3. Gospel Recreations for Sabbath Evenings, London, 1836, 8vo (with a set of card-pictures); 2nd edit. 1839, revised and much enlarged, under the title of Conversations for Sabbath Evenings on our Lord's Life and Ministry.’
  4. The Acts of the Apostles and Epistles historically and geographically delineated according to Greswell's arrangement, Lond. 1837, 8vo (with a chart).
  5. The Treasury Harmony of the Four Evangelists, in the words of the Authorised Version, according to Greswell's “Harmonia Evangelica," &c., 2vols. London, 1849-51, 12mo; republished as the ‘Gospel Treasury,’ new edit., London, 1884, 4to.
  6.  A Full Development of Mimpriss's System of Graduated Simultaneous Instruction, London [1855], 8vo.
  7.  The Mimpriss System. The Amalgamated Manual for Superintendents, London [1855], 8vo.

Early Career as an Artist/Engraver

Before publishing his evangelical works, Mimpriss did have a career as an artist.  Mimpriss is recorded as a drawing master of New Road, Southampton in 1827 and 1828. Describing himself as a student of the Royal Academy, Mimpriss offered his services both to private pupils and to schools. Advertisements were headed "To the Admirers of Juvenile Talent, Parents, and those superintending the Education of Youth". He gave classes in Southampton, Winchester (which he attended every week) and Lymington. Exhibitions of his pupils' work were held at Henry Buchan's County of Hants Picture Gallery in the High Street, Southampton and at the premises of Charles Coles, carver and gilder, in the Square, Winchester . He was a subscriber to Buchan's gallery when it first opened on 25 July 1827.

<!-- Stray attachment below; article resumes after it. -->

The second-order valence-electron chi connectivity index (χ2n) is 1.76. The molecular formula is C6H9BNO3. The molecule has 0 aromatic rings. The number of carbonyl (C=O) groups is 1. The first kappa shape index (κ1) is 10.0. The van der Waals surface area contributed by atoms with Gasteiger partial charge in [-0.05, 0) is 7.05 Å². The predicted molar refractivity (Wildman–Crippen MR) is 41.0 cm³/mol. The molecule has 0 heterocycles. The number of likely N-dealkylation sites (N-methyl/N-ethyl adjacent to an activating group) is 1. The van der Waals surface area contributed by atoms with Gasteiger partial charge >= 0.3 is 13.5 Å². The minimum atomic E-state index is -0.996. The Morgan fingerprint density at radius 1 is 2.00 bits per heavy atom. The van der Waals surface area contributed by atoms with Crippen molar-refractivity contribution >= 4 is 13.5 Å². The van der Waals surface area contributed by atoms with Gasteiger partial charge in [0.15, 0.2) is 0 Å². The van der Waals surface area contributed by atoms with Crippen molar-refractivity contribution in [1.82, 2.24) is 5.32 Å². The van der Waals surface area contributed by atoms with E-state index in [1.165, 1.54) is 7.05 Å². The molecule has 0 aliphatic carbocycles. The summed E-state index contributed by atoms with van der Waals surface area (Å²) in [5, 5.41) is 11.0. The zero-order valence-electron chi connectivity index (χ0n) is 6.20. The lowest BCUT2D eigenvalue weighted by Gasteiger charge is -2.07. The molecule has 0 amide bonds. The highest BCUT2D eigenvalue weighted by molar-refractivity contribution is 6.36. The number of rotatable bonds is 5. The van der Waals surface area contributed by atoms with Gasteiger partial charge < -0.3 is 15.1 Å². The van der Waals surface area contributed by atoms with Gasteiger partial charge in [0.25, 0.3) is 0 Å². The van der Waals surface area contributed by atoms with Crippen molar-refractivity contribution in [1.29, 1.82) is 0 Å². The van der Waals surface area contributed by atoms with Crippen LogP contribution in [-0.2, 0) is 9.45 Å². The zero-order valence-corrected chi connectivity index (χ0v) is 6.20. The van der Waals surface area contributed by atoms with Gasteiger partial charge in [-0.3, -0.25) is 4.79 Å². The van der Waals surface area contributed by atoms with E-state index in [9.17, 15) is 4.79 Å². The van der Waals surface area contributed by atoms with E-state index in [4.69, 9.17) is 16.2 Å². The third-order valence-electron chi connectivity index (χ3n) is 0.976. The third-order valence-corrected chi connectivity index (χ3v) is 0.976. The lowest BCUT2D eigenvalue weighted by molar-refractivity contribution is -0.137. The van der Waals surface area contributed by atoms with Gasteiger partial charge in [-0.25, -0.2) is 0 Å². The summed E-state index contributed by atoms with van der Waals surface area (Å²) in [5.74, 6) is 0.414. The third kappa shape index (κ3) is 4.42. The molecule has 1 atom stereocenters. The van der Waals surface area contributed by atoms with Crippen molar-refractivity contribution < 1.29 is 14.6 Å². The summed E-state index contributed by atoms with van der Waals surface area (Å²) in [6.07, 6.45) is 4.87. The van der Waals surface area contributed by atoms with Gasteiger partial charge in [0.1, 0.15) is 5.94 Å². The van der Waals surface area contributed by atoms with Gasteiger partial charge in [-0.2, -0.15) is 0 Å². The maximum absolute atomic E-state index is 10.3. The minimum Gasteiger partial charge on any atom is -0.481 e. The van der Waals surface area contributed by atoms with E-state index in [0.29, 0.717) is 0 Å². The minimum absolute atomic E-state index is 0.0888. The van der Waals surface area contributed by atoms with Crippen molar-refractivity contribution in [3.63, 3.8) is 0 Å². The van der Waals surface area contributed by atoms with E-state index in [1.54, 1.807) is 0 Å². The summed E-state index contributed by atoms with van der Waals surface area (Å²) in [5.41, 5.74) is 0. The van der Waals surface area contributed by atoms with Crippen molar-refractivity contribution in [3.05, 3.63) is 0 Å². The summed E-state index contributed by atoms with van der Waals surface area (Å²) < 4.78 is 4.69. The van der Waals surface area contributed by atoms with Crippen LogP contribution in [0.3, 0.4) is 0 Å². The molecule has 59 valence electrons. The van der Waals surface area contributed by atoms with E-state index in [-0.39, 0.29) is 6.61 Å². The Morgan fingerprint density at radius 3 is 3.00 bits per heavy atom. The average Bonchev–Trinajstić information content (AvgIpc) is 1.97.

Mimpriss created A view of Southampton, from the water, drawn on stone by Mimpress and printed by the Soho firm of Engelmann, Graf, Coindet and Co, which was published by Henry Buchan in 1827.  A selection of his drawings were later lithographed by Louis Hague and published in Southampton by Fletcher and Sons, booksellers, stationers and printers of the High Street.

An advertisement in the Hampshire Advertiser,  11 January 1834 offered for sale "16 picturesque views in Southampton and its vicinity, drawn on stone by L Haghe, from sketches by R Mimpriss": 8 shillings the set or 12 shillings on India paper. A selection of twelve engravings - drawn from nature by R Mimpriss, published by I Fletcher and headed Southampton scenery - is in Hampshire Archives and Local Studies (15M84/Z3/86). Hampshire Archives also has two engravings of Netley Abbey, drawn from nature and on stone by R Mimpriss, published by J Fletcher and printed by Engelmann & Co, London (TOP 230/2/119(L) and TOP 230/2/126(L)).